Volume 16, Issue 3
  • ISSN 1569-2159
  • E-ISSN: 1569-9862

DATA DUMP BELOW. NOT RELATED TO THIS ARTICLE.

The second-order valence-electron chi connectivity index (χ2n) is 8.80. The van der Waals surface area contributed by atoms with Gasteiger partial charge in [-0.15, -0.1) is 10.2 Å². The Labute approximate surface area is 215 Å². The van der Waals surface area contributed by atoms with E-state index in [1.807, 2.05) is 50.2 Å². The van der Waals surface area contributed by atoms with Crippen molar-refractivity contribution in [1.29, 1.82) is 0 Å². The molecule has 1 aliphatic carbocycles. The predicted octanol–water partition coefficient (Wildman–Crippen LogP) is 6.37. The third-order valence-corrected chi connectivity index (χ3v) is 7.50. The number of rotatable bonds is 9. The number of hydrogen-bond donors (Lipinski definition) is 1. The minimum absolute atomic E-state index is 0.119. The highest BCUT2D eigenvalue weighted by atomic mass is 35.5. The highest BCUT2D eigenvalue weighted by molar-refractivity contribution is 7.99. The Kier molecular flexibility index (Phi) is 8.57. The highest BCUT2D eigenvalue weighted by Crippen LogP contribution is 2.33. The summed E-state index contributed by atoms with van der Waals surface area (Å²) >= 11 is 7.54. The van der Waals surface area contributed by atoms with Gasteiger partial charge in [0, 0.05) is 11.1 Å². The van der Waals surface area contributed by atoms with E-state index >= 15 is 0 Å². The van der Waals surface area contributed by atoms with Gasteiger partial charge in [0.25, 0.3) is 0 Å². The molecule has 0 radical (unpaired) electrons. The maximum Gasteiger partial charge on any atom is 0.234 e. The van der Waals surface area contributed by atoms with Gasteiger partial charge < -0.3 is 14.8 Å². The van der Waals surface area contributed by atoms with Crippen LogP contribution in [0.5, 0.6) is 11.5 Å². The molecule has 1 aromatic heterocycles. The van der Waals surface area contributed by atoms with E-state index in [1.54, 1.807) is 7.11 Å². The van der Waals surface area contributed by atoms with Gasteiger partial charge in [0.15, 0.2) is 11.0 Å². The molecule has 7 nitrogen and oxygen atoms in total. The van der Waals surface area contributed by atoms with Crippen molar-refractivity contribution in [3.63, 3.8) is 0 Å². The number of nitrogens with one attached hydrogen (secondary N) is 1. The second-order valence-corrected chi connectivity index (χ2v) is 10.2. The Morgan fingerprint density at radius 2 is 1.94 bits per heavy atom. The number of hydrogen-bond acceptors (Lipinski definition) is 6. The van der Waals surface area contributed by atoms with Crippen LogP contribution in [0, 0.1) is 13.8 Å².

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Islamic terrorism is arguably the biggest threat that western democracies are now facing. Using Membership Categorisation Analysis as a research methodology and transcripts of the recordings of the negotiations between law enforcement agencies and Mohammed Merah, a self-professed Islamic terrorist, the purpose of this paper is to analyse how an Islamic terrorist accounts for committing terrorist attacks. Taking an ethnomethodological stance, the analyses are rooted in Merah’s own practical reasoning, made visible through his identity work and the way in which he accounts for his actions and renders them intelligible as an act of Islamic terror. Findings indicate that Merah’s identity work points to a dichotomous (us and them) version of a religious and political world order in which an imagined de-territorialised Muslim community (the ummah) is being defended against the aggression of western democracies. Defence of this imagined community justifies global terrorist attacks against the enemies of Islam.


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